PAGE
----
Beverley Bryant, director of digital transformation at NHS Digital, says the organisation needs to undergo a cultural revolution, move away from thinking of programmes “as king”, and become far more responsive to the needs of NHS customers.

She says a change in “mindset” and even “tone of voice” is required from the organisation to enable it to effectively support local NHS trusts, social care providers, CCGs and STPs in achieving their digital aspirations.

The goal she says must be to become a “responsive customer-focused partner of local NHS organisations”, and she argues the establishment of four new regional teams is a vital step in this direction.

In a wide-ranging interview with Digital Health News, Bryant says that too often in the past NHS Digital has been too inward facing and focused on making sure that its statistics were 100% accurate, rather than on whether customers were receiving the data they needed in a timely fashion.

Similarly, requests made by potential partners would sometimes go into a black hole, without any response.

NHS Digital needs to come out of its Leeds offices, she suggests: “The cultural difficulty is delivering on that requires us to be much more customer-focused and closer to the front line. We can’t stay in our offices and in an ivory tower.”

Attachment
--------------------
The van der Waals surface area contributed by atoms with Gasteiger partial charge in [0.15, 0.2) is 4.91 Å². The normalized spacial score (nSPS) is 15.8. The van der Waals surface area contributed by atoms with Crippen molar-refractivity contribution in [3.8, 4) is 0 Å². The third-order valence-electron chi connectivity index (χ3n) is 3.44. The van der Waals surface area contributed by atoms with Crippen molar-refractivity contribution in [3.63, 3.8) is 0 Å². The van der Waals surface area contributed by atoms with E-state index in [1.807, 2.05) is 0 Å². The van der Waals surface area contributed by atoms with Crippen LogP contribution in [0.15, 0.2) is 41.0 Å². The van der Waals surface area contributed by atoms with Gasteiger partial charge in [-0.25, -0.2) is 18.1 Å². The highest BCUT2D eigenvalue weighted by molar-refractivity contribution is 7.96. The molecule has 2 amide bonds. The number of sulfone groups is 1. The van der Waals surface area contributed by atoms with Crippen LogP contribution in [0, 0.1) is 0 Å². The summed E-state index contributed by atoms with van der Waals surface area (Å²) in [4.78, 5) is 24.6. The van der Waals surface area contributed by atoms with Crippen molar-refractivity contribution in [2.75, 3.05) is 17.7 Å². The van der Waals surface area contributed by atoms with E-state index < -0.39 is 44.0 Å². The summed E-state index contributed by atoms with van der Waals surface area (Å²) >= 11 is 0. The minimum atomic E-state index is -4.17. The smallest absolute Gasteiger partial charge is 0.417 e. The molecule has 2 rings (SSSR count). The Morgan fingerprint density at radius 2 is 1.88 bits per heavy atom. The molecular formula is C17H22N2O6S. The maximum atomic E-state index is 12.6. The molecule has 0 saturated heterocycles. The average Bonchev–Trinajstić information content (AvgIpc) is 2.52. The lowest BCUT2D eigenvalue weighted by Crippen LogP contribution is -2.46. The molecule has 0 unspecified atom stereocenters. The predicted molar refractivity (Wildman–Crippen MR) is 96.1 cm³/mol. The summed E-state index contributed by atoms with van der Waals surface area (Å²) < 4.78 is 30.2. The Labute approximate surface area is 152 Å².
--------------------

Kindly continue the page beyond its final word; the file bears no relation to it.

A key part of the cultural change needed will be to rebalance from its historic focus on running big programmes, many of which originated in the National Programme for IT (NPfIT) era. Establishing, managing and running major programmes around core NHS infrastructure and services, including summary care record, N3 and electronic referral service, still dominates much of the make-up of the agency.

“There has been a tendency for everything to be constructed around programmes,” says Bryant. She says these will continue to be hugely important, and integral to NHS Digital, but it must learn to deliver them as business as usual while being much more responsive to local NHS customers.

Achieving such cultural changes will require the organisation to regain its confidence, and Bryant acknowledges that and the subsequent Partridge Review have had an impact on NHS Digital’s morale and subsequent appetite to take risks.

The real future test of success, she suggests, will be for the NHS Digital to effectively support STPs’ digital ambitions and achieve digitally-enabled transformation of the health and care system.